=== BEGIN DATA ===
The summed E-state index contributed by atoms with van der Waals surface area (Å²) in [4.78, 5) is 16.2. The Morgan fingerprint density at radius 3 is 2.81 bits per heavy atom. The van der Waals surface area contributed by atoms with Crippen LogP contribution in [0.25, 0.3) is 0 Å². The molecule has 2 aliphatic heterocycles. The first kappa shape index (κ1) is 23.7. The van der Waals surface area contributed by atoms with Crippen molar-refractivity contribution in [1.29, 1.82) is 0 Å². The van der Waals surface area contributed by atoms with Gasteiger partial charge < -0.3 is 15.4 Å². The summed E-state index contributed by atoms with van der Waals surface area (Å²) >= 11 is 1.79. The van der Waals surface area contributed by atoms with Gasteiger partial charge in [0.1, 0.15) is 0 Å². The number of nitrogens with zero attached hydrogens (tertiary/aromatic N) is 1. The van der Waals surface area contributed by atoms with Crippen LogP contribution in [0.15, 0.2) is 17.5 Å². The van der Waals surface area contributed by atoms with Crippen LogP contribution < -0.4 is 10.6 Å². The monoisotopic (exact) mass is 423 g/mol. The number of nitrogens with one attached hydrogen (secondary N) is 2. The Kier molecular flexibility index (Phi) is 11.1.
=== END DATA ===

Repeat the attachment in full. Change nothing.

The summed E-state index contributed by atoms with van der Waals surface area (Å²) in [4.78, 5) is 16.2. The Morgan fingerprint density at radius 3 is 2.81 bits per heavy atom. The van der Waals surface area contributed by atoms with Crippen LogP contribution in [0.25, 0.3) is 0 Å². The molecule has 2 aliphatic heterocycles. The first kappa shape index (κ1) is 23.7. The van der Waals surface area contributed by atoms with Crippen molar-refractivity contribution in [1.29, 1.82) is 0 Å². The van der Waals surface area contributed by atoms with Gasteiger partial charge < -0.3 is 15.4 Å². The summed E-state index contributed by atoms with van der Waals surface area (Å²) >= 11 is 1.79. The van der Waals surface area contributed by atoms with Gasteiger partial charge in [0.1, 0.15) is 0 Å². The number of nitrogens with zero attached hydrogens (tertiary/aromatic N) is 1. The van der Waals surface area contributed by atoms with Crippen LogP contribution in [0.15, 0.2) is 17.5 Å². The van der Waals surface area contributed by atoms with Crippen LogP contribution < -0.4 is 10.6 Å². The monoisotopic (exact) mass is 423 g/mol. The number of nitrogens with one attached hydrogen (secondary N) is 2. The Kier molecular flexibility index (Phi) is 11.1.